I’m still in Malaysia, and my hotel smells like IKEA. Small wonder, when all the furniture is new and looks like it came straight from their showroom. The women who run it shout to each other as they bustle up and down the halls, mopping smooth tile floors in an effort to make someone slip and break a leg. Water comes out of the shower piping hot, and the bathroom sink merges that of a villa with the space age. After ten months abroad, these are the things I appreciate – especially the hot showers.
I had to leave the guest house where I’d been staying for a month, after it became infested with chain-smokers. I love Malaysians, but they smoke the foulest cigarettes imaginable. This would not have been a problem, as I was lucky enough to have no roommates in the dorm room, until the arrival of The Aussie. The Aussie hailed from Melbourne, was a borderline schizophrenic on heavy medication, snored at night, played loud angry music during the day, and generally talked incessantly (even in his sleep). In short, he was a terrible combination of my first two college roommates.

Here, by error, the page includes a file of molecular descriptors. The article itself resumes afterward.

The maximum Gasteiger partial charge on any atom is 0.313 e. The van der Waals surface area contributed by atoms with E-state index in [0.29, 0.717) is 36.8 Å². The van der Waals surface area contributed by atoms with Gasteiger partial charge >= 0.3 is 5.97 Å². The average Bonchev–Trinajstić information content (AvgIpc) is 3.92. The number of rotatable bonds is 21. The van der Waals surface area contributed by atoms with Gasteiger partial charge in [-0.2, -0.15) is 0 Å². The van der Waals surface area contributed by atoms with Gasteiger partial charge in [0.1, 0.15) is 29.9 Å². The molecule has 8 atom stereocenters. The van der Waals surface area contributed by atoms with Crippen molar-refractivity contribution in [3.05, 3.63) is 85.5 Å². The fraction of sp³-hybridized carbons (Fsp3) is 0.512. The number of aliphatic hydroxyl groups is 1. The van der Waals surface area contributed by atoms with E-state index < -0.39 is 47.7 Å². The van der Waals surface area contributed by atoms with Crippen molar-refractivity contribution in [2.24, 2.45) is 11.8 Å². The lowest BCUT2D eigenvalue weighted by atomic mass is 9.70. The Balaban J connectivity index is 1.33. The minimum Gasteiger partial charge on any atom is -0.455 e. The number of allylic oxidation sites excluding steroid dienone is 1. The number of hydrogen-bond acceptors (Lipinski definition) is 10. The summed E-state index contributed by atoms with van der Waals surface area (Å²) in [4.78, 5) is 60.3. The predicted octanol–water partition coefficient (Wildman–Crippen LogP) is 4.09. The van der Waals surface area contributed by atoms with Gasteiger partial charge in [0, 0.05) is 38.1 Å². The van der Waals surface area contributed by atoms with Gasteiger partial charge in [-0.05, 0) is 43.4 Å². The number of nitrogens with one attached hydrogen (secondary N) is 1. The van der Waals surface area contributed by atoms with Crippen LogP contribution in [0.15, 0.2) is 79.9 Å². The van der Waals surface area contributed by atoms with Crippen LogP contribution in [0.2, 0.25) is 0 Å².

For some reason, I felt the need for a breath of fresh air. In a park nearby, a sign warns against ice skating. I’m not sure this is a major concern, and the sign-makers must not have been too sure either, given the image they matched with ice skating.
Warning signs are always slightly off abroad, and it’s interesting to note the little things – like the sign in another park that said “No groups of men.” Hmm. Given that the last time I went into a Malaysian park after dark, a gay man politely informed me it was a meeting place for homosexuals, I can only surmise that’s what the sign wanted to discourage.
I spend a lot of my free time walking here, wandering out of town, or as far out as one can get in Malaysia, with its highways and suburbs sprawled over the hills. I found the local marina, filled with dozens of boats – sleek catamarans, fifty-foot monohulls covered in gear, fat houseboats with old lanterns in the windows – and how easy it would have been to take one. But the heck with that. I’m stealing the pirate ship – the Majapakit from Indonesia.
Its country of origin was all the marina security guard could tell me in his halting English. He had a name I couldn’t begin to pronounce, but I knew he was Iban from the tattoos on his arms. They were the fiercest of the Borneo headhunting tribes, but now they run guesthouses, guard marinas, and open tattoo parlors.
I’ll arm the ship with this old cannon. I’m sure that will be safe. The next time you hear from me, I may be known as Small-beard: The Goateed Scourge of the Seven Seas.